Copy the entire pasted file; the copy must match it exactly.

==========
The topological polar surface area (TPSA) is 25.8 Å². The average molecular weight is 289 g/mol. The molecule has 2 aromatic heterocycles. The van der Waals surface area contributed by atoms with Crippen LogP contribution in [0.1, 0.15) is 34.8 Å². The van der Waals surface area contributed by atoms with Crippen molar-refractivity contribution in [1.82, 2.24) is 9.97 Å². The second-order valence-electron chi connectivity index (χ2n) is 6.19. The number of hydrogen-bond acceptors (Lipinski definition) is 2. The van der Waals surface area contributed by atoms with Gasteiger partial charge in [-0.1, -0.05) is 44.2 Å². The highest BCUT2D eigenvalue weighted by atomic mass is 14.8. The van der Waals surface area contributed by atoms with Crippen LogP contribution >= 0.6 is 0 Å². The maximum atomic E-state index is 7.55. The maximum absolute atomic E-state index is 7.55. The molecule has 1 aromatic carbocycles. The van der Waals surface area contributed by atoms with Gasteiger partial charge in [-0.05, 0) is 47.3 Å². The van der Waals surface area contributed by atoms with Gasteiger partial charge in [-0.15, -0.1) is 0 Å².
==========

The topological polar surface area (TPSA) is 25.8 Å². The average molecular weight is 289 g/mol. The molecule has 2 aromatic heterocycles. The van der Waals surface area contributed by atoms with Crippen LogP contribution in [0.1, 0.15) is 34.8 Å². The van der Waals surface area contributed by atoms with Crippen molar-refractivity contribution in [1.82, 2.24) is 9.97 Å². The second-order valence-electron chi connectivity index (χ2n) is 6.19. The number of hydrogen-bond acceptors (Lipinski definition) is 2. The van der Waals surface area contributed by atoms with Gasteiger partial charge in [-0.1, -0.05) is 44.2 Å². The highest BCUT2D eigenvalue weighted by atomic mass is 14.8. The van der Waals surface area contributed by atoms with Crippen LogP contribution >= 0.6 is 0 Å². The maximum atomic E-state index is 7.55. The maximum absolute atomic E-state index is 7.55. The molecule has 1 aromatic carbocycles. The van der Waals surface area contributed by atoms with Gasteiger partial charge in [-0.05, 0) is 47.3 Å². The van der Waals surface area contributed by atoms with Gasteiger partial charge in [-0.15, -0.1) is 0 Å².